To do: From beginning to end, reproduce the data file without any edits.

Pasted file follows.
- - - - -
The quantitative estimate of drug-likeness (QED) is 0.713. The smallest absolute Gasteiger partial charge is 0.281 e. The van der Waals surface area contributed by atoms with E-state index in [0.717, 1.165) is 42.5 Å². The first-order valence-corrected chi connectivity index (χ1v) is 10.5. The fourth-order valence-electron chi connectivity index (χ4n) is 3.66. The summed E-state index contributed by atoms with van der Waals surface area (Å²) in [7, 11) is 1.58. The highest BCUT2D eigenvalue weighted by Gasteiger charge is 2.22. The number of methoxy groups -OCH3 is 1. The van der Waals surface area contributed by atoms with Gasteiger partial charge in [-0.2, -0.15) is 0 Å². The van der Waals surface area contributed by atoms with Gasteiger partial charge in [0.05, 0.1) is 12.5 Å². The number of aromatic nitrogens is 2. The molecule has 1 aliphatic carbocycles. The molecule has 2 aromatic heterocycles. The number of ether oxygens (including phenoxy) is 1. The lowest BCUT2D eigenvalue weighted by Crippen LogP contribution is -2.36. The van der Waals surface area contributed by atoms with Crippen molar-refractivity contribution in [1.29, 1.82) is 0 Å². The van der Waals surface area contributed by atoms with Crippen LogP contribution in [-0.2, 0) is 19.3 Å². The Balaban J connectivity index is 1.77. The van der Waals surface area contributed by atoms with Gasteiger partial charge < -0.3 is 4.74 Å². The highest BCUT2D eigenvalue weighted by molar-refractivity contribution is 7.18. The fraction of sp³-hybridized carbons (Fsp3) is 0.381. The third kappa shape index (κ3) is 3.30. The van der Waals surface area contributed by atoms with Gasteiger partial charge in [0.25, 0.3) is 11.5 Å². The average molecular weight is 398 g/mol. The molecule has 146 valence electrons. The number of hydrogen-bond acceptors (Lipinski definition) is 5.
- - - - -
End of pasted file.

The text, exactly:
The quantitative estimate of drug-likeness (QED) is 0.713. The smallest absolute Gasteiger partial charge is 0.281 e. The van der Waals surface area contributed by atoms with E-state index in [0.717, 1.165) is 42.5 Å². The first-order valence-corrected chi connectivity index (χ1v) is 10.5. The fourth-order valence-electron chi connectivity index (χ4n) is 3.66. The summed E-state index contributed by atoms with van der Waals surface area (Å²) in [7, 11) is 1.58. The highest BCUT2D eigenvalue weighted by Gasteiger charge is 2.22. The number of methoxy groups -OCH3 is 1. The van der Waals surface area contributed by atoms with Gasteiger partial charge in [-0.2, -0.15) is 0 Å². The van der Waals surface area contributed by atoms with Gasteiger partial charge in [0.05, 0.1) is 12.5 Å². The number of aromatic nitrogens is 2. The molecule has 1 aliphatic carbocycles. The molecule has 2 aromatic heterocycles. The number of ether oxygens (including phenoxy) is 1. The lowest BCUT2D eigenvalue weighted by Crippen LogP contribution is -2.36. The van der Waals surface area contributed by atoms with Crippen molar-refractivity contribution in [1.29, 1.82) is 0 Å². The van der Waals surface area contributed by atoms with Crippen LogP contribution in [-0.2, 0) is 19.3 Å². The Balaban J connectivity index is 1.77. The van der Waals surface area contributed by atoms with Gasteiger partial charge < -0.3 is 4.74 Å². The highest BCUT2D eigenvalue weighted by molar-refractivity contribution is 7.18. The fraction of sp³-hybridized carbons (Fsp3) is 0.381. The third kappa shape index (κ3) is 3.30. The van der Waals surface area contributed by atoms with Gasteiger partial charge in [0.25, 0.3) is 11.5 Å². The average molecular weight is 398 g/mol. The molecule has 146 valence electrons. The number of hydrogen-bond acceptors (Lipinski definition) is 5.